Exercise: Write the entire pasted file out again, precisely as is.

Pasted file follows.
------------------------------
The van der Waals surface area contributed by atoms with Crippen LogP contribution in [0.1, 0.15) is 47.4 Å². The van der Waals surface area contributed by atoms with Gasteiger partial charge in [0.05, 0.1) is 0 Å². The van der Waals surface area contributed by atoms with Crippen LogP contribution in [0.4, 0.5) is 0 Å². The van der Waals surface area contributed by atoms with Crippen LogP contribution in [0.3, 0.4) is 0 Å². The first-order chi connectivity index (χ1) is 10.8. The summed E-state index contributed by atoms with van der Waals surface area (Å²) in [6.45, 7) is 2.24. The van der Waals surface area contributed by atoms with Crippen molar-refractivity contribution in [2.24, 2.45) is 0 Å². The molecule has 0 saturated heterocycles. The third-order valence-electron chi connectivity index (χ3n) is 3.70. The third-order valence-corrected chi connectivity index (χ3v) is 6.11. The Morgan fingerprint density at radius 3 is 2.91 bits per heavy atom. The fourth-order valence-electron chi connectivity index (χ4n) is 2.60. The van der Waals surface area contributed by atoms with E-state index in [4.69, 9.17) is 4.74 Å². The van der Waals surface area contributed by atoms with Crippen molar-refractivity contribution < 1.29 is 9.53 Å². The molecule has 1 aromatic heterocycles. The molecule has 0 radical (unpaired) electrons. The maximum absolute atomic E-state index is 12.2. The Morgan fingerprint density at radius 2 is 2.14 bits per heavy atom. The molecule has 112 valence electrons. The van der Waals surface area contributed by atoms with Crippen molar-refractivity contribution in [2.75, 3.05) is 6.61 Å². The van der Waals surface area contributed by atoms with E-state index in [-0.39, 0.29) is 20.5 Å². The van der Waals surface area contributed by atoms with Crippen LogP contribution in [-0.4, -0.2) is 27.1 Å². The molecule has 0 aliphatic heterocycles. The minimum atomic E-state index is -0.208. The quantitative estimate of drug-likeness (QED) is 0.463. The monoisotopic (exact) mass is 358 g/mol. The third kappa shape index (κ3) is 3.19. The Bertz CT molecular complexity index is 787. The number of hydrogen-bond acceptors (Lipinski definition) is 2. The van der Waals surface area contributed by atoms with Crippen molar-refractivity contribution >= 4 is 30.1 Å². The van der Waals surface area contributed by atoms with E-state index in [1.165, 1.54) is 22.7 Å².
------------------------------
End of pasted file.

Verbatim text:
The van der Waals surface area contributed by atoms with Crippen LogP contribution in [0.1, 0.15) is 47.4 Å². The van der Waals surface area contributed by atoms with Gasteiger partial charge in [0.05, 0.1) is 0 Å². The van der Waals surface area contributed by atoms with Crippen LogP contribution in [0.4, 0.5) is 0 Å². The van der Waals surface area contributed by atoms with Crippen LogP contribution in [0.3, 0.4) is 0 Å². The first-order chi connectivity index (χ1) is 10.8. The summed E-state index contributed by atoms with van der Waals surface area (Å²) in [6.45, 7) is 2.24. The van der Waals surface area contributed by atoms with Crippen molar-refractivity contribution in [2.24, 2.45) is 0 Å². The molecule has 0 saturated heterocycles. The third-order valence-electron chi connectivity index (χ3n) is 3.70. The third-order valence-corrected chi connectivity index (χ3v) is 6.11. The Morgan fingerprint density at radius 3 is 2.91 bits per heavy atom. The fourth-order valence-electron chi connectivity index (χ4n) is 2.60. The van der Waals surface area contributed by atoms with E-state index in [4.69, 9.17) is 4.74 Å². The van der Waals surface area contributed by atoms with Crippen molar-refractivity contribution < 1.29 is 9.53 Å². The molecule has 1 aromatic heterocycles. The molecule has 0 radical (unpaired) electrons. The maximum absolute atomic E-state index is 12.2. The Morgan fingerprint density at radius 2 is 2.14 bits per heavy atom. The molecule has 112 valence electrons. The van der Waals surface area contributed by atoms with Crippen molar-refractivity contribution in [2.75, 3.05) is 6.61 Å². The van der Waals surface area contributed by atoms with E-state index in [-0.39, 0.29) is 20.5 Å². The van der Waals surface area contributed by atoms with Crippen LogP contribution in [-0.4, -0.2) is 27.1 Å². The molecule has 0 aliphatic heterocycles. The minimum atomic E-state index is -0.208. The quantitative estimate of drug-likeness (QED) is 0.463. The monoisotopic (exact) mass is 358 g/mol. The third kappa shape index (κ3) is 3.19. The Bertz CT molecular complexity index is 787. The number of hydrogen-bond acceptors (Lipinski definition) is 2. The van der Waals surface area contributed by atoms with Crippen molar-refractivity contribution >= 4 is 30.1 Å². The van der Waals surface area contributed by atoms with E-state index in [1.165, 1.54) is 22.7 Å².